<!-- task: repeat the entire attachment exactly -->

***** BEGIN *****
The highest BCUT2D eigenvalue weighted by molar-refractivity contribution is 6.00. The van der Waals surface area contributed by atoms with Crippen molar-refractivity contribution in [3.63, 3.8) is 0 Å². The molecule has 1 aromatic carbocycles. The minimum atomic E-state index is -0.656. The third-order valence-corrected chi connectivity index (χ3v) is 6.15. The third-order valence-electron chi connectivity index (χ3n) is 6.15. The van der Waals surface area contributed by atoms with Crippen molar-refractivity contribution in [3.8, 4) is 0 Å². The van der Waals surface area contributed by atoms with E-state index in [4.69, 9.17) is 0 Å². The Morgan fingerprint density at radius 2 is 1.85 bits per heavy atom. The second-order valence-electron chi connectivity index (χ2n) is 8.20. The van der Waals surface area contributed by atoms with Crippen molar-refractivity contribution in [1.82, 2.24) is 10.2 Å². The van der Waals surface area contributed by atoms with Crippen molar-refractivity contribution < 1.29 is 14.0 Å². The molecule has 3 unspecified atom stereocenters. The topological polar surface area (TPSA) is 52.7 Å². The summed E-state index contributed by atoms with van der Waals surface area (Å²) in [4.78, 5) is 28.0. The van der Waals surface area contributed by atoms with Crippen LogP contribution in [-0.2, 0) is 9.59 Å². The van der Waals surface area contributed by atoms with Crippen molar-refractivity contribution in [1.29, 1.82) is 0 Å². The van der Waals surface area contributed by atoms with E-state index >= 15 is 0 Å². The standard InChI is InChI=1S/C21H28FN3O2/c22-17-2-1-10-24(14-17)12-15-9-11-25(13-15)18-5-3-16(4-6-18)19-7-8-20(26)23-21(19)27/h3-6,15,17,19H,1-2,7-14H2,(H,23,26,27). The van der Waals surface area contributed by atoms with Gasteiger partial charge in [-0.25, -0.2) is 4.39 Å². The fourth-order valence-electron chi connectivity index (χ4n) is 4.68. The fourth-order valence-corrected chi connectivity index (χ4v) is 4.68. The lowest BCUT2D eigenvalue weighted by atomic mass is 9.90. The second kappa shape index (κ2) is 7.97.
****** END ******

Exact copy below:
The highest BCUT2D eigenvalue weighted by molar-refractivity contribution is 6.00. The van der Waals surface area contributed by atoms with Crippen molar-refractivity contribution in [3.63, 3.8) is 0 Å². The molecule has 1 aromatic carbocycles. The minimum atomic E-state index is -0.656. The third-order valence-corrected chi connectivity index (χ3v) is 6.15. The third-order valence-electron chi connectivity index (χ3n) is 6.15. The van der Waals surface area contributed by atoms with Crippen molar-refractivity contribution in [3.8, 4) is 0 Å². The van der Waals surface area contributed by atoms with E-state index in [4.69, 9.17) is 0 Å². The Morgan fingerprint density at radius 2 is 1.85 bits per heavy atom. The second-order valence-electron chi connectivity index (χ2n) is 8.20. The van der Waals surface area contributed by atoms with Crippen molar-refractivity contribution in [1.82, 2.24) is 10.2 Å². The van der Waals surface area contributed by atoms with Crippen molar-refractivity contribution < 1.29 is 14.0 Å². The molecule has 3 unspecified atom stereocenters. The topological polar surface area (TPSA) is 52.7 Å². The summed E-state index contributed by atoms with van der Waals surface area (Å²) in [4.78, 5) is 28.0. The van der Waals surface area contributed by atoms with Crippen LogP contribution in [-0.2, 0) is 9.59 Å². The van der Waals surface area contributed by atoms with Crippen molar-refractivity contribution in [1.29, 1.82) is 0 Å². The van der Waals surface area contributed by atoms with E-state index >= 15 is 0 Å². The standard InChI is InChI=1S/C21H28FN3O2/c22-17-2-1-10-24(14-17)12-15-9-11-25(13-15)18-5-3-16(4-6-18)19-7-8-20(26)23-21(19)27/h3-6,15,17,19H,1-2,7-14H2,(H,23,26,27). The van der Waals surface area contributed by atoms with Gasteiger partial charge in [-0.25, -0.2) is 4.39 Å². The fourth-order valence-electron chi connectivity index (χ4n) is 4.68. The fourth-order valence-corrected chi connectivity index (χ4v) is 4.68. The lowest BCUT2D eigenvalue weighted by atomic mass is 9.90. The second kappa shape index (κ2) is 7.97.